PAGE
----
According to the Yugoslav federal election commission, Mr Milosevic won 56 per cent of the vote against 34 per cent for his moderate rival, Milan Panic. Mr Milosevic pledged to work for peace and a 'stern but fair' state. The vote was an 'expression of the people's will', and would end 'attempts to destabilise Serbia'.
Mr Panic, a pro-Western businessman, congratulated Mr Milosevic on his victory and, in a brief report from the Tanjug news agency, appeared to drop accusations of vote-rigging.
'I am convinced that the democratic process, so strongly expressed at these elections, cannot be stopped by any means now,' he said, 'and that it will continue developing and strengthening to the benefit of the citizens and nations of Serbia and Yugoslavia.'
Mr Panic might not stay on as the Yugoslav Prime Minister. He said he discussed his future with the President, Dobrina Cosic, who has the power to nominate the prime minister in the new government. 'I have informed Mr Cosic that I do not plan to stay in government (with) the constitution of congress (parliament) the way it is today,' Mr Panic said. 'Therefore, when the government changes . . . I may resign.'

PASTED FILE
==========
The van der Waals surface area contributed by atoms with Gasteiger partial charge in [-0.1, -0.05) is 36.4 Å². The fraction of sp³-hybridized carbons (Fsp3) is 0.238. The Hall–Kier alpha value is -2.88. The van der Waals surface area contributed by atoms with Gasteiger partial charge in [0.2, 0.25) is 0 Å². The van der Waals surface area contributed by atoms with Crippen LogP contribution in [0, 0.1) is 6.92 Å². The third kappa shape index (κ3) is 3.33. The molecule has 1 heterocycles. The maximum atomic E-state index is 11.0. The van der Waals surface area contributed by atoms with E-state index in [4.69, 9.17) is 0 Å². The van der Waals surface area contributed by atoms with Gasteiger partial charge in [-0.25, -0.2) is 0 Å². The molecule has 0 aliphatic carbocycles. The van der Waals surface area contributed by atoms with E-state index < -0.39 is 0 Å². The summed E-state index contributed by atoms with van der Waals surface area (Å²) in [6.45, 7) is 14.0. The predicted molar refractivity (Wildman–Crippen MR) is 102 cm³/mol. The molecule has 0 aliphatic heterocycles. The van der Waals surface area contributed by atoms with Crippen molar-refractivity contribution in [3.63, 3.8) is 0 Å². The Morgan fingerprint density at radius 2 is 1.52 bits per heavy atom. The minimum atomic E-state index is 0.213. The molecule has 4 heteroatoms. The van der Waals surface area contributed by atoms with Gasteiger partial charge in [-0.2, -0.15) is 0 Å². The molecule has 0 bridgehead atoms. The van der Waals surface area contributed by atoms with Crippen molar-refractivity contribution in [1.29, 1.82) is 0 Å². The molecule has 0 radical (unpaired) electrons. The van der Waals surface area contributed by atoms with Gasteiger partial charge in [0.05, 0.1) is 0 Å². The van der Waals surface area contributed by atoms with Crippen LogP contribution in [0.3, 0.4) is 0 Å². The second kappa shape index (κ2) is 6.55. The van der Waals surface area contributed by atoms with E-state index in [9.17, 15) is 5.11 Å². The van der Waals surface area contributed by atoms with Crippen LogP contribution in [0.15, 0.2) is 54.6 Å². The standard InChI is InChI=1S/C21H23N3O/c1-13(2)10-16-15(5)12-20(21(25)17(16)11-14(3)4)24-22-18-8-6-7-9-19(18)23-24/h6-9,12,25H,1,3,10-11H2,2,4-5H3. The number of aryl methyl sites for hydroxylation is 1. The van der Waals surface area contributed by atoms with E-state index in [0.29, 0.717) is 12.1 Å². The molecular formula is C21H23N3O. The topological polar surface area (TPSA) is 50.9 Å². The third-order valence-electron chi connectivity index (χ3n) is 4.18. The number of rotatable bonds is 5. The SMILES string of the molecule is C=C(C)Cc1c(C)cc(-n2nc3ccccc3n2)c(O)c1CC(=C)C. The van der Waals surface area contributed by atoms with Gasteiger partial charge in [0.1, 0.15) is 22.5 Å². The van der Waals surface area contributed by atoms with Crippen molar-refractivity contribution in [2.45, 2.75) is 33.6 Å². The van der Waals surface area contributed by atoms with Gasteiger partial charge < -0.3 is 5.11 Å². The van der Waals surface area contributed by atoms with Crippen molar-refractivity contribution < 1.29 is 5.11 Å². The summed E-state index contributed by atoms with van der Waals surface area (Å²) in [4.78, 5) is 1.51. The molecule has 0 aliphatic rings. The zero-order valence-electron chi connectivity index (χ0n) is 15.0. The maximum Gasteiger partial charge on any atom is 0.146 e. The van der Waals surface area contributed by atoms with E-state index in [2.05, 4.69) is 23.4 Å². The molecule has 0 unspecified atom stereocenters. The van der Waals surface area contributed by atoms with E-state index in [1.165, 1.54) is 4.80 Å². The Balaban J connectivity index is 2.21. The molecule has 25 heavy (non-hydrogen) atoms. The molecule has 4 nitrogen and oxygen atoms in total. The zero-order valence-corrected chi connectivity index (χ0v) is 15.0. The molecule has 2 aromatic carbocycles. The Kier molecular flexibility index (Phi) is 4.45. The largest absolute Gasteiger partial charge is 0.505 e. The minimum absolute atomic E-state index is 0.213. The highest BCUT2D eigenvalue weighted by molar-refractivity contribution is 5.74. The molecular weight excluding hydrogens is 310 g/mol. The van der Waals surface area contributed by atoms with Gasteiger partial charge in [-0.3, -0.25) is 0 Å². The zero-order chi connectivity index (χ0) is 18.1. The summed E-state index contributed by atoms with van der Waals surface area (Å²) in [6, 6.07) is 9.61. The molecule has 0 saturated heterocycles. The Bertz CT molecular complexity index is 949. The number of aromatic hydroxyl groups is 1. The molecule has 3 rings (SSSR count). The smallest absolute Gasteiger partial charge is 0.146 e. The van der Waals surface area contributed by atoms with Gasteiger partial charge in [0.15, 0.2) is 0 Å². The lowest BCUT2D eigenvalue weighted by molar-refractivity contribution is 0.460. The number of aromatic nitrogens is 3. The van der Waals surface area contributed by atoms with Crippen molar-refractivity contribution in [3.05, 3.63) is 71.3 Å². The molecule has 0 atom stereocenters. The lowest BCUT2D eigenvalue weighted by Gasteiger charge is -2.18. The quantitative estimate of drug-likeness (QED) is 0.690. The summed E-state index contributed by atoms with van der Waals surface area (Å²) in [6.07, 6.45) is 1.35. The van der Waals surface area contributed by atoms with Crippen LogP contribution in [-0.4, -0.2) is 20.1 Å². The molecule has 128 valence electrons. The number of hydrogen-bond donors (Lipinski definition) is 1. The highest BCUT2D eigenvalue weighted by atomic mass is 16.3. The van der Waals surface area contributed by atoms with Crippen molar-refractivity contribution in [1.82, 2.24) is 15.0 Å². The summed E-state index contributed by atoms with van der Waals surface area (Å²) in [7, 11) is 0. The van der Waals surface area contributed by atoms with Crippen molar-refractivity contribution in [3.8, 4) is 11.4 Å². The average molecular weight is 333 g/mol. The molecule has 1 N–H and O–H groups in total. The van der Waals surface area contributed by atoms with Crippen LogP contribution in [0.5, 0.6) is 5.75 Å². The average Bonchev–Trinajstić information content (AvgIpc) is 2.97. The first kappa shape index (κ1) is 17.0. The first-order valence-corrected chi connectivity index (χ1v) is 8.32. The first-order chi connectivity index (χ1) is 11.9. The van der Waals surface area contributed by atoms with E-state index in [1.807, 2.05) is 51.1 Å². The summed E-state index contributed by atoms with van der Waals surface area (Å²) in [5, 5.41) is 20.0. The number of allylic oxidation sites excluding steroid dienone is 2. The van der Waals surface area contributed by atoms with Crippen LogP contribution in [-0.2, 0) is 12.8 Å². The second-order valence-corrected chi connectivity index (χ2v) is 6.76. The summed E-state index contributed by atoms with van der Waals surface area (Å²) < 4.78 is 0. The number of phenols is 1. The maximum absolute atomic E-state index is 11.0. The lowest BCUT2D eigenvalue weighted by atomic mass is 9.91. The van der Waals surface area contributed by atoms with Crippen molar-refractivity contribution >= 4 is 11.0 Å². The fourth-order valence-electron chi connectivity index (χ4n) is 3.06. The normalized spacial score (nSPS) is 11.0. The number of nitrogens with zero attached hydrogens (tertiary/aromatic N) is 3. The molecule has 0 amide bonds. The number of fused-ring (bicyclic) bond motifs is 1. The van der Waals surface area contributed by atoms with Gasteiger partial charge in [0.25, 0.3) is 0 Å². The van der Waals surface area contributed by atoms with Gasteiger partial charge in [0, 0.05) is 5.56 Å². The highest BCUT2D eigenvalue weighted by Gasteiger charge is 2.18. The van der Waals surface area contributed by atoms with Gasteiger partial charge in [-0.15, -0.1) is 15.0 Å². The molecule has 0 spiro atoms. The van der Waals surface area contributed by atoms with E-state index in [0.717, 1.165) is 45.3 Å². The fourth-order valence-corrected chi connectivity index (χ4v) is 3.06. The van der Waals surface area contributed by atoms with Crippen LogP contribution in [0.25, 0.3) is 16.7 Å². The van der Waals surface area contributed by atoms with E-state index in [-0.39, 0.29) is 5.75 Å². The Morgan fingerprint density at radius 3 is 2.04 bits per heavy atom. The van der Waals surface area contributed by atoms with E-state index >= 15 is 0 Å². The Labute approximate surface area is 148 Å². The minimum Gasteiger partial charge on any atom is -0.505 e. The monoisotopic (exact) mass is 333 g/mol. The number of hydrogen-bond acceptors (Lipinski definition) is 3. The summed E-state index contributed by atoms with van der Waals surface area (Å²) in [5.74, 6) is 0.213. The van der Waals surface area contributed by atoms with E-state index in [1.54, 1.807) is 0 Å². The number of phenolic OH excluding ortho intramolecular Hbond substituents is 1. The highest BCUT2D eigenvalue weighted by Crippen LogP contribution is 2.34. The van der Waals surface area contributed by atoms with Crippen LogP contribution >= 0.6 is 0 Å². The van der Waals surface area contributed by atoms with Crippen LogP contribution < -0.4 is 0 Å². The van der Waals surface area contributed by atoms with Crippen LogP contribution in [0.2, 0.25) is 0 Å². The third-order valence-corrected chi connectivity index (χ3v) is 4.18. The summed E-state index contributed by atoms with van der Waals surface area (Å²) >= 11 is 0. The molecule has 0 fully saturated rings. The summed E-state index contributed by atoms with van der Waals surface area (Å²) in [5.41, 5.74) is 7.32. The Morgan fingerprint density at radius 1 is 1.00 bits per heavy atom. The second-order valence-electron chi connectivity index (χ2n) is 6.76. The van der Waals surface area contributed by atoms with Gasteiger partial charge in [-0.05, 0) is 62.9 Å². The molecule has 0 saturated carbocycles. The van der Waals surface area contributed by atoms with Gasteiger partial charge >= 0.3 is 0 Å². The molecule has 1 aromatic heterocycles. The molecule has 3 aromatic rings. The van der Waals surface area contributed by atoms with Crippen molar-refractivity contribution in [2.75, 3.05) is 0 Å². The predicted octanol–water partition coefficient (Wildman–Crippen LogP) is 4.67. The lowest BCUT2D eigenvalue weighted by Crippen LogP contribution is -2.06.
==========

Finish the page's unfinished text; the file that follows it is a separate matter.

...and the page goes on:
Although the final results were a huge disappointment to the West, Mr Panic's apparent endorsement of the vote means that it will be harder for the West to reject the outcome.
Results in Serbia's parliamentary elections are not yet final, but with 90 per cent of the vote counted, it appears that Mr Milosevic's ruling Socialist Party will control 101 of the 250 seats.
The next largest bloc of seats, 73, will be controlled by the Serbian Radical Party of the ultra- nationalist paramilitary leader, Vojislav Seselj. The opposition coalition Depos looks likely to win only 49 seats.
Although nationalists are pleased with the results, their enthusiasm has to be weighed against growing fear in Serbia that their choice will prompt Western military intervention. The pressure for outside intervention appeared to increase yesterday, after Muslim forces accused the Bosnian Serbs of defying the United Nations 'no-fly zone' by using helicopters to reinforce Gradacac, a northern Bosnian town under attack by Muslim forces. Bosnian Serbs denied the accusation.
There is, however, rising anxiety among Bosnia's Serbs that their position is growing increasingly precarious. On Thursday, Croat forces are reported to have cut a key Serb supply route around the town of Brcko in northern Bosnia, the so-called 'Northern Corridor' that links Serb forces in eastern Bosnia with those in western Bosnia. The corridor is vital to the Serbs for the flow of food, fuel and munitions from Serbia, on which they depend to wage their war.Reuse content